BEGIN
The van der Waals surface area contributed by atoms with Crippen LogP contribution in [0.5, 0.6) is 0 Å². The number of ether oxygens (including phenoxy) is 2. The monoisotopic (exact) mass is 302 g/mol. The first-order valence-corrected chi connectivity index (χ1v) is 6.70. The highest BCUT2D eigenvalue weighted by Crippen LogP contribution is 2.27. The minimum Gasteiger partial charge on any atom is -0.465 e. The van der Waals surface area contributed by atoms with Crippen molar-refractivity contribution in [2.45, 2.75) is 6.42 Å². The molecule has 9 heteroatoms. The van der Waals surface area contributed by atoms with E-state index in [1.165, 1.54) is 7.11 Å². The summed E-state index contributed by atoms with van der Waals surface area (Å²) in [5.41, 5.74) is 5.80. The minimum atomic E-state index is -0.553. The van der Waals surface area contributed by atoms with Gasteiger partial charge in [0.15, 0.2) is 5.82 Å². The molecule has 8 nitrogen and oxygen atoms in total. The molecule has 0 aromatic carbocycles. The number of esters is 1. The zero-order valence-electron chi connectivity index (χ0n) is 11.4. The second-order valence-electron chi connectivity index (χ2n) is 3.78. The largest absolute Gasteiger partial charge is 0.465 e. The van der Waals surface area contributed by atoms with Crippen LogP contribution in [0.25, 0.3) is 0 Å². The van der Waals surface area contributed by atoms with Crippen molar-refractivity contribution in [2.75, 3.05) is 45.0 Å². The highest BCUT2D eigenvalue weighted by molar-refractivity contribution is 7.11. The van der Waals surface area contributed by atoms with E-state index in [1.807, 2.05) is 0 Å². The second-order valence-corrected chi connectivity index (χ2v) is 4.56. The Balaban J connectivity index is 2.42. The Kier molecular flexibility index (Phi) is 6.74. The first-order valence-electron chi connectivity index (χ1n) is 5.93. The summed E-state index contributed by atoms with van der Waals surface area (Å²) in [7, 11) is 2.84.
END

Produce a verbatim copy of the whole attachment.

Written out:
The van der Waals surface area contributed by atoms with Crippen LogP contribution in [0.5, 0.6) is 0 Å². The number of ether oxygens (including phenoxy) is 2. The monoisotopic (exact) mass is 302 g/mol. The first-order valence-corrected chi connectivity index (χ1v) is 6.70. The highest BCUT2D eigenvalue weighted by Crippen LogP contribution is 2.27. The minimum Gasteiger partial charge on any atom is -0.465 e. The van der Waals surface area contributed by atoms with Crippen molar-refractivity contribution in [2.45, 2.75) is 6.42 Å². The molecule has 9 heteroatoms. The van der Waals surface area contributed by atoms with E-state index in [1.165, 1.54) is 7.11 Å². The summed E-state index contributed by atoms with van der Waals surface area (Å²) in [5.41, 5.74) is 5.80. The minimum atomic E-state index is -0.553. The van der Waals surface area contributed by atoms with Gasteiger partial charge in [0.15, 0.2) is 5.82 Å². The molecule has 8 nitrogen and oxygen atoms in total. The molecule has 0 aromatic carbocycles. The number of esters is 1. The zero-order valence-electron chi connectivity index (χ0n) is 11.4. The second-order valence-electron chi connectivity index (χ2n) is 3.78. The largest absolute Gasteiger partial charge is 0.465 e. The van der Waals surface area contributed by atoms with Crippen LogP contribution in [0.25, 0.3) is 0 Å². The van der Waals surface area contributed by atoms with Crippen molar-refractivity contribution in [2.75, 3.05) is 45.0 Å². The highest BCUT2D eigenvalue weighted by molar-refractivity contribution is 7.11. The van der Waals surface area contributed by atoms with E-state index in [1.807, 2.05) is 0 Å². The second-order valence-corrected chi connectivity index (χ2v) is 4.56. The Balaban J connectivity index is 2.42. The Kier molecular flexibility index (Phi) is 6.74. The first-order valence-electron chi connectivity index (χ1n) is 5.93. The summed E-state index contributed by atoms with van der Waals surface area (Å²) in [7, 11) is 2.84.